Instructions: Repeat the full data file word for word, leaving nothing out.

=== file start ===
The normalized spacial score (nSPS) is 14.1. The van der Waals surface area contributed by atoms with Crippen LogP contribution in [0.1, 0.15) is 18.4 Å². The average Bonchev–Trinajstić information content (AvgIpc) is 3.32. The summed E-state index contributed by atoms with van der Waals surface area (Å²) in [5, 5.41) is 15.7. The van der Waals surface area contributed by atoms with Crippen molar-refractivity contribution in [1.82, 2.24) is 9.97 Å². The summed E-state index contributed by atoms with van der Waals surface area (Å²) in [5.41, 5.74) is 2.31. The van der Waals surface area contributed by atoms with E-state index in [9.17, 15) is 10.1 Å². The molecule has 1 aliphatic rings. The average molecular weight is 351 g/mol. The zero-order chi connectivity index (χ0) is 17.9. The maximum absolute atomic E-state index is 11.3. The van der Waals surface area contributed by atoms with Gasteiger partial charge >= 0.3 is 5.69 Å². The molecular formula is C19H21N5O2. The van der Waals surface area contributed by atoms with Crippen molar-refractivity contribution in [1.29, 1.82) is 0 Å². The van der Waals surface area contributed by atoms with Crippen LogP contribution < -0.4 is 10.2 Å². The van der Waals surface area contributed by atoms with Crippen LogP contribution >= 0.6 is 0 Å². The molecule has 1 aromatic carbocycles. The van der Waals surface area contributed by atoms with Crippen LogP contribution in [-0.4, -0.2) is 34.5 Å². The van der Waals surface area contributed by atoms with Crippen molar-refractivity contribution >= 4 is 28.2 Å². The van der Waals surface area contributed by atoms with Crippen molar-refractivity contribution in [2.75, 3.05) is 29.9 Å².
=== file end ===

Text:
The normalized spacial score (nSPS) is 14.1. The van der Waals surface area contributed by atoms with Crippen LogP contribution in [0.1, 0.15) is 18.4 Å². The average Bonchev–Trinajstić information content (AvgIpc) is 3.32. The summed E-state index contributed by atoms with van der Waals surface area (Å²) in [5, 5.41) is 15.7. The van der Waals surface area contributed by atoms with Crippen molar-refractivity contribution in [1.82, 2.24) is 9.97 Å². The summed E-state index contributed by atoms with van der Waals surface area (Å²) in [5.41, 5.74) is 2.31. The van der Waals surface area contributed by atoms with E-state index in [9.17, 15) is 10.1 Å². The molecule has 1 aliphatic rings. The average molecular weight is 351 g/mol. The zero-order chi connectivity index (χ0) is 17.9. The maximum absolute atomic E-state index is 11.3. The van der Waals surface area contributed by atoms with Gasteiger partial charge >= 0.3 is 5.69 Å². The molecular formula is C19H21N5O2. The van der Waals surface area contributed by atoms with Crippen molar-refractivity contribution in [1.29, 1.82) is 0 Å². The van der Waals surface area contributed by atoms with Crippen LogP contribution < -0.4 is 10.2 Å². The van der Waals surface area contributed by atoms with Crippen LogP contribution >= 0.6 is 0 Å². The molecule has 1 aromatic carbocycles. The van der Waals surface area contributed by atoms with Crippen LogP contribution in [-0.4, -0.2) is 34.5 Å². The van der Waals surface area contributed by atoms with Crippen molar-refractivity contribution >= 4 is 28.2 Å². The van der Waals surface area contributed by atoms with Crippen molar-refractivity contribution in [2.75, 3.05) is 29.9 Å².